Year of Publication: 2021
Genre: Realistic Fiction (YA)
Format (How I Read It): Hardcover
Olivia is an expert at falling in love . . . and at being dumped. But after the fallout from her last breakup has left her an outcast at school and at home, she’s determined to turn over a new leaf. A crush-free weekend at Farmland Music and Arts Festival with her best friend is just what she needs to get her mind off the senior year that awaits her.
Toni is one week away from starting college, and it’s the last place she wants to be. Unsure about who she wants to become and still reeling in the wake of the loss of her musician-turned-roadie father, she’s heading back to the music festival that changed his life in hopes that following in his footsteps will help her find her own way forward.
When the two arrive at Farmland, the last thing they expect is to realize that they’ll need to join forces in order to get what they’re searching for out of the weekend. As they work together, the festival becomes so much more complicated than they bargained for, and Olivia and Toni will find that they need each other, and music, more than they ever could have imagined.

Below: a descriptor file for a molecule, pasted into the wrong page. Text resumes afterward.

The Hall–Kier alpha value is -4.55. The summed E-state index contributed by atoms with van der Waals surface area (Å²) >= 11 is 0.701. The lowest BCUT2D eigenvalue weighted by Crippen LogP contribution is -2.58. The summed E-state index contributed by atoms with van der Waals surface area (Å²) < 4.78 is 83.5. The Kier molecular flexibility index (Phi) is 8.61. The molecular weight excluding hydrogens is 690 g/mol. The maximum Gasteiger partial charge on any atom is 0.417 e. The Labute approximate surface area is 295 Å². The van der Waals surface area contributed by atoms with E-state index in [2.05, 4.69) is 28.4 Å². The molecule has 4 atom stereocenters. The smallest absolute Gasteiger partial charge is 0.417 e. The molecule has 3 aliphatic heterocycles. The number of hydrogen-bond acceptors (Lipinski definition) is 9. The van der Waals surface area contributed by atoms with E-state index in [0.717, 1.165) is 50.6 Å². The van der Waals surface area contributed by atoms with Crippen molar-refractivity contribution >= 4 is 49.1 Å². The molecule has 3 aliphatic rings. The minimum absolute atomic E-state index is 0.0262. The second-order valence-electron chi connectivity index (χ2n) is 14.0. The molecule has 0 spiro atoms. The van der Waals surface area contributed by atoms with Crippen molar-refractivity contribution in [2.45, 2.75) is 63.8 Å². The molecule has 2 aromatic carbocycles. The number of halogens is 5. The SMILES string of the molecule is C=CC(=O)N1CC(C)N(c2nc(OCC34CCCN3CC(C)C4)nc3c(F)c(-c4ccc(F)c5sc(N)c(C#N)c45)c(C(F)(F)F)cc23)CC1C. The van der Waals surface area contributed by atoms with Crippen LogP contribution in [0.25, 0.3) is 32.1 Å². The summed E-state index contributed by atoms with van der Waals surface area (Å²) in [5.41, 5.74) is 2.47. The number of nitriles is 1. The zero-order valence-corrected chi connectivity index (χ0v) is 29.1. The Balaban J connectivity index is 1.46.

Packed with irresistible romance and irrepressible heart, bestselling author Leah Johnson delivers a stunning and cinematic story about grief, love, and the remarkable power of music to heal and connect us all.
*Some spoilers ahead!
Themes: Live life to the fullest. Don’t take true friends for granted. You have to love yourself before loving others. Be yourself. Embrace your passions. Don’t let fear get in the way.